A baby changes your life completely. However, the only problem is that before the baby arrives you have little concept of the ways in which your life will change, especially during those first couple of weeks. Fortunately there are numerous resources available in Cayman to help new mothers cope with the challenges present by the arrival of a new life.
During the pregnancy, local obstetricians will provide mothers to be with plenty of information, but one of the most important things they can do is attend prenatal classes at one of the local hospitals. Even though you might be very busy planning for baby, the classes do a very good job of helping you prepare for what lies ahead. Just as important is the fact that the classes will also provide you with an opportunity to meet other couples who are expecting children around the same time you are expecting. The contacts built up here can be invaluable once the little one has arrived and you are looking for someone who really understands what you are going through. You will definitely need the interaction with other people going through the same process, just to remind you that what you are experiencing is normal.
Attending prenatal exercise classes can also be very helpful for building up contacts and teaming up with your fellow new mothers after baby has arrived and can help everyone get back into shape again much quicker.
For those whose families are off island, it is well worth having someone come over to visit during the first couple of weeks, as an extra pair of hands around the house can be heaven sent. You might think you can cope well enough, but once sleep deprivation kicks in, even menial tasks can seem like insurmountable obstacles.
However, be certain to tell any guests who are ostensibly there to help exactly what you want them to do – even though your mother may have raised a number of children successfully, chances are that her last experience with a newborn in the house was 30 years ago. You can deal with the baby if someone else can take care of cooking, shopping and the rest of the daily tasks until you have been able to get back on your feet.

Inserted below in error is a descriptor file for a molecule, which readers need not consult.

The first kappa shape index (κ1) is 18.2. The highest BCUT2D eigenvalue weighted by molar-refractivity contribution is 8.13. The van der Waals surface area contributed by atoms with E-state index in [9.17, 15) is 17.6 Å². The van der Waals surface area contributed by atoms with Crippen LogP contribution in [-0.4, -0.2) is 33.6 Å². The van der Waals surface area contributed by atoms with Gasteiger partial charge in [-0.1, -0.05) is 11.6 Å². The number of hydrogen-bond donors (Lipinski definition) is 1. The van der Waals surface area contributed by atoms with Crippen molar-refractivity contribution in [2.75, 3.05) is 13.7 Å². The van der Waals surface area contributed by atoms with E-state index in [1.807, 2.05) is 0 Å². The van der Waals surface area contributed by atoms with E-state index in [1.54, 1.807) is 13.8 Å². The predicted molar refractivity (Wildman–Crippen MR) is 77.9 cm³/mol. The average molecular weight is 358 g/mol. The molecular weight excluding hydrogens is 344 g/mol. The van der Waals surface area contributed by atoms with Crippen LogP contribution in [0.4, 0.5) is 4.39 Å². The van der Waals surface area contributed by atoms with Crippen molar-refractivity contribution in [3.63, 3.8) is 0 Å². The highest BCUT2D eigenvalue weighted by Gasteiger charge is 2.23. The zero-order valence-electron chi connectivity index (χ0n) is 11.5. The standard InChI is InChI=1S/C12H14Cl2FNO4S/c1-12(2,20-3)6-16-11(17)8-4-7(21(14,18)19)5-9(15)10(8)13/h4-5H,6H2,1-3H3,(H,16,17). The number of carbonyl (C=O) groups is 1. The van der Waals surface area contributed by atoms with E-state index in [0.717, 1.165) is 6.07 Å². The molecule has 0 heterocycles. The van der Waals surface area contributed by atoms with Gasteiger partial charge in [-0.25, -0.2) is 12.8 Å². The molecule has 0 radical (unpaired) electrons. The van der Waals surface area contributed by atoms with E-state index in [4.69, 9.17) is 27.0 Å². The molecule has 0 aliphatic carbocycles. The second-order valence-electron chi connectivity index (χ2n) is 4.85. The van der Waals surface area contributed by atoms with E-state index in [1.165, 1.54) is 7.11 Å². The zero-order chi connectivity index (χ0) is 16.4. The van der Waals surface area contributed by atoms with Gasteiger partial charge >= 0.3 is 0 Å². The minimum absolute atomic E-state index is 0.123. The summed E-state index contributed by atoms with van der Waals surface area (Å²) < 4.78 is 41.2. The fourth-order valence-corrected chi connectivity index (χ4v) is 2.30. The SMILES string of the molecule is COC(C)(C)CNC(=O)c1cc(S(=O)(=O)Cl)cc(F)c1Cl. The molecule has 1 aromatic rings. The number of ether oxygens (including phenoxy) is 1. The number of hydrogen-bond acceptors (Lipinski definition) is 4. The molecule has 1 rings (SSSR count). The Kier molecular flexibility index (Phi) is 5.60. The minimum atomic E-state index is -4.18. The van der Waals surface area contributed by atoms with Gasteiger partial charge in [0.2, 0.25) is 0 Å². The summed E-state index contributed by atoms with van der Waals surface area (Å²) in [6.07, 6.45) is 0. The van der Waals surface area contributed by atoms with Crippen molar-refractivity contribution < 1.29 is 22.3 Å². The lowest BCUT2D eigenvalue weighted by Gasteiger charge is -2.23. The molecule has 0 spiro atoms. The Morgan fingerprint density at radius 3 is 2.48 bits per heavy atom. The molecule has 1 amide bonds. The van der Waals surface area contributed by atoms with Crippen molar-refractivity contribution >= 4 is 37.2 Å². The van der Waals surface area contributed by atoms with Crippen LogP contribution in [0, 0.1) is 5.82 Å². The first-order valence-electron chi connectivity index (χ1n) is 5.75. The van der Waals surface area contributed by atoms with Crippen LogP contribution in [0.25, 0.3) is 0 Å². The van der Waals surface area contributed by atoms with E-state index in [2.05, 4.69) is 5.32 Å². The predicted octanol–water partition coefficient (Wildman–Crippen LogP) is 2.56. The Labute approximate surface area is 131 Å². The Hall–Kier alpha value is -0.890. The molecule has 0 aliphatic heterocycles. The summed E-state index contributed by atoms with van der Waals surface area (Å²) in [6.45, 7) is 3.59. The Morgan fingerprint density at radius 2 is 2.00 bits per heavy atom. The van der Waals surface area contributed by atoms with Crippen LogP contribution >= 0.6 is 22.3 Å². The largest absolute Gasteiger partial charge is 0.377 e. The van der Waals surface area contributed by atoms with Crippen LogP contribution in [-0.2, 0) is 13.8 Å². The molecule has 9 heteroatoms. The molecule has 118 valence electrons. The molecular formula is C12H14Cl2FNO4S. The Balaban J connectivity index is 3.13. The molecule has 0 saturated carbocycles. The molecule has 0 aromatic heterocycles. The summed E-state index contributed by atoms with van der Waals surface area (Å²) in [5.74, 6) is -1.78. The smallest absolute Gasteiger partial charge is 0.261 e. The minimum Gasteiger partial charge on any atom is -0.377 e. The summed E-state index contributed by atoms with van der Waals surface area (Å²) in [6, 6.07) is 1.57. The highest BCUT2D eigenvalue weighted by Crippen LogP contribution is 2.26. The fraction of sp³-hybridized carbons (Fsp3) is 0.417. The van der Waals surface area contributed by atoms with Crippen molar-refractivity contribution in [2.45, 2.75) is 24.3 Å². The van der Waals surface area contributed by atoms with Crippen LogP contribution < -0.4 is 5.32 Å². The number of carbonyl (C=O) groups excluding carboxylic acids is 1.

Although it is one of the pieces of advice provided most often, you really should sleep when the baby sleeps. Most new parents think they can use the time when the baby sleeps to do stuff around the house, but you should get rest when you can get it. It also helps to tag team during the night, as there is no reason for both parents to be awake when baby has to be rocked back to dreamland again.
Even though dads may be a little bit unsure and even reluctant, it is important to get them involved from early one. Getting father and child to bond as soon as possible and getting dad to share the workload can make a big difference.
Taking care of your own health should also be a priority, so get moving again as soon as you feel comfortable. Taking walks will help clear your head and prevent you from starting to get cabin fever from staying indoors with baby the whole time.
If you are planning to go back to work after your maternity leave, be certain to start planning for that day well in advance, as finding a nanny that you trust or a day care that can take your child can be a time consuming process.
Don’t feel guilty about wanting to go back to work; the challenges of work is part of who you are, and after a couple of months of spending most of your waking hours in the company of someone who cannot talk, sit upright, or do much of anything, looking forward to some grown-up company is very natural.
Plan ahead when it comes to your baby’s feeding schedule as well. If you are breast-feeding, put together a plan for how you will continue once you return to work, including liaising with your employer about finding a suitable location to pump. Adapt the baby’s feeding schedule in advance of your return in order to make for a smooth transition.
Don’t feel guilty about wanting to go back to work; the challenges of work is part of who you are.